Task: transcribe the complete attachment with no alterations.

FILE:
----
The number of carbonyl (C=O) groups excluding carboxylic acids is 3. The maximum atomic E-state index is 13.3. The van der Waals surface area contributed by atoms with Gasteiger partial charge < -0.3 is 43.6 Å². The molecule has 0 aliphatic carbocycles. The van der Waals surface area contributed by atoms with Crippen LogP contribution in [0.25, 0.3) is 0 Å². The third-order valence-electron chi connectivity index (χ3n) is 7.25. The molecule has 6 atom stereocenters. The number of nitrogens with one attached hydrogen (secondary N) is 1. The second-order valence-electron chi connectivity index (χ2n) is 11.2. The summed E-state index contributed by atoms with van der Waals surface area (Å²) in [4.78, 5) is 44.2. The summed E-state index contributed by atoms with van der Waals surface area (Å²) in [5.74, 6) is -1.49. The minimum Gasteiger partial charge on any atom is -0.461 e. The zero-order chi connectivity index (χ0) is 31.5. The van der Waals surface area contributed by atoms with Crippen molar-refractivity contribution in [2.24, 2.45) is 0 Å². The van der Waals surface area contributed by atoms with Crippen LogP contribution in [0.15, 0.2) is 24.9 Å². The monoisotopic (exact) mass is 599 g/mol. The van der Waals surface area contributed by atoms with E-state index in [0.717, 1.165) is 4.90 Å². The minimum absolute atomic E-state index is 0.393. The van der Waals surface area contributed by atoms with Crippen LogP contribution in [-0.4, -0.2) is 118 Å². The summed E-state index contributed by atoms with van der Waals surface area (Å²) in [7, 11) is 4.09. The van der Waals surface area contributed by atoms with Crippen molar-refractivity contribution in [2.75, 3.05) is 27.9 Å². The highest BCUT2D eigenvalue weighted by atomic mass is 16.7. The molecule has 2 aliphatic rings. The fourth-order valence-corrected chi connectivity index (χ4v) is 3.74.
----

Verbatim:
The number of carbonyl (C=O) groups excluding carboxylic acids is 3. The maximum atomic E-state index is 13.3. The van der Waals surface area contributed by atoms with Gasteiger partial charge < -0.3 is 43.6 Å². The molecule has 0 aliphatic carbocycles. The van der Waals surface area contributed by atoms with Crippen LogP contribution in [0.25, 0.3) is 0 Å². The third-order valence-electron chi connectivity index (χ3n) is 7.25. The molecule has 6 atom stereocenters. The number of nitrogens with one attached hydrogen (secondary N) is 1. The second-order valence-electron chi connectivity index (χ2n) is 11.2. The summed E-state index contributed by atoms with van der Waals surface area (Å²) in [4.78, 5) is 44.2. The summed E-state index contributed by atoms with van der Waals surface area (Å²) in [5.74, 6) is -1.49. The minimum Gasteiger partial charge on any atom is -0.461 e. The zero-order chi connectivity index (χ0) is 31.5. The van der Waals surface area contributed by atoms with Crippen molar-refractivity contribution in [2.24, 2.45) is 0 Å². The van der Waals surface area contributed by atoms with Crippen LogP contribution in [0.15, 0.2) is 24.9 Å². The monoisotopic (exact) mass is 599 g/mol. The van der Waals surface area contributed by atoms with E-state index in [0.717, 1.165) is 4.90 Å². The minimum absolute atomic E-state index is 0.393. The van der Waals surface area contributed by atoms with Crippen LogP contribution in [-0.4, -0.2) is 118 Å². The summed E-state index contributed by atoms with van der Waals surface area (Å²) in [7, 11) is 4.09. The van der Waals surface area contributed by atoms with Crippen molar-refractivity contribution in [2.75, 3.05) is 27.9 Å². The highest BCUT2D eigenvalue weighted by atomic mass is 16.7. The molecule has 2 aliphatic rings. The fourth-order valence-corrected chi connectivity index (χ4v) is 3.74.